"Enteroviruses are the most prevalent viruses in the world," according to the European Centre for Disease Prevention and Control,7 which means it's likely that some children receiving vaccinations are probably infected with an enterovirus at the time of the injection, perhaps displaying no symptoms or only mild fever or flu-like symptoms (and many physicians see no problem with vaccinating a child who is mildly ill).
Is it possible that provocation poliomyelitis could occur in children vaccinated while infected with a nonpolio enterovirus? It's a question that deserves a closer look. As Cunningham explained:
"It is taboo to suggest a role for vaccines, but some old-timers remember 'provocation poliomyelitis' or 'provocation paralysis.' This is paralytic polio following intramuscular injections, typically with vaccines.
PP was most convincingly documented by Austin Bradford Hill and J. Knowelden during the 1949 British polio epidemic when the risk of paralytic polio was increased twentyfold among children who had received the DPT injection … Similar observations were made by Greenberg and colleagues in New York City; their literature review cited suspected cases as far back as 1921."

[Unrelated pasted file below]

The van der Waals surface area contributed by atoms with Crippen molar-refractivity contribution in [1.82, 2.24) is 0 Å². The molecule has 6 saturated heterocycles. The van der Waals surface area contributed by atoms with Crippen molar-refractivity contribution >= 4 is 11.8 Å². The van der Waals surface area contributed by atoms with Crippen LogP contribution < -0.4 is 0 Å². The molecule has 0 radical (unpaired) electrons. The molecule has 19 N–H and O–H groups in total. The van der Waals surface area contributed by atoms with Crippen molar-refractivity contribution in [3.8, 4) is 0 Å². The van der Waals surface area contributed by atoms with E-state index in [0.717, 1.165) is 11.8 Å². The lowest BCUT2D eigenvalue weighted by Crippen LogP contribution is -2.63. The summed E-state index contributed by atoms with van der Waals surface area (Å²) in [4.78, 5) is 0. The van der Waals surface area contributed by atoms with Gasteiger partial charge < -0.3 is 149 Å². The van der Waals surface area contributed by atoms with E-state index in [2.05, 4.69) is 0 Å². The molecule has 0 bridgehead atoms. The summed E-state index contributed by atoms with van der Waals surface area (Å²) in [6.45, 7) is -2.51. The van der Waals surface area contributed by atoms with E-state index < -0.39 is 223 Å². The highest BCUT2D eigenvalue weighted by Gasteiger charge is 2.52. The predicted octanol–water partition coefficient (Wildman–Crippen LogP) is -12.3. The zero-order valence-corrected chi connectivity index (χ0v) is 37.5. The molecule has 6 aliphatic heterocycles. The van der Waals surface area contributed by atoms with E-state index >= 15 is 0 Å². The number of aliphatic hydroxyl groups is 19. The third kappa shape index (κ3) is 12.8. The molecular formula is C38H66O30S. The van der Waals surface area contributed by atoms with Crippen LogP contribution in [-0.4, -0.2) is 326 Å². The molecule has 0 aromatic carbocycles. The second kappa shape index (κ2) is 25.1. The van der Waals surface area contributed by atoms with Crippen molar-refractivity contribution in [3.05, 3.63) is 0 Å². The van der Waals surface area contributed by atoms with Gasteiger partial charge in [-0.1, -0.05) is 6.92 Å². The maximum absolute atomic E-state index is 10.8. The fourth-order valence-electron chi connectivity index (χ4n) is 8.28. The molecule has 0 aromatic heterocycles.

As it stands, the CDC only states, "AFM or neurologic conditions like it have a variety of causes such as viruses, environmental toxins and genetic disorders." However, according to Cunningham, "AFM may result from a direct virus attack on the spinal cord, or by an immune attack triggered by a virus, or by something else. If a polio-like virus is circulating in the U.S., the possibility of its provocation by one or more vaccines has to be considered."
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western medicine is death, beware
Parents of children who had a horrifying polio-like illness are accusing the Centers for Disease Control of hiding the deaths of two children who suffered from the condition.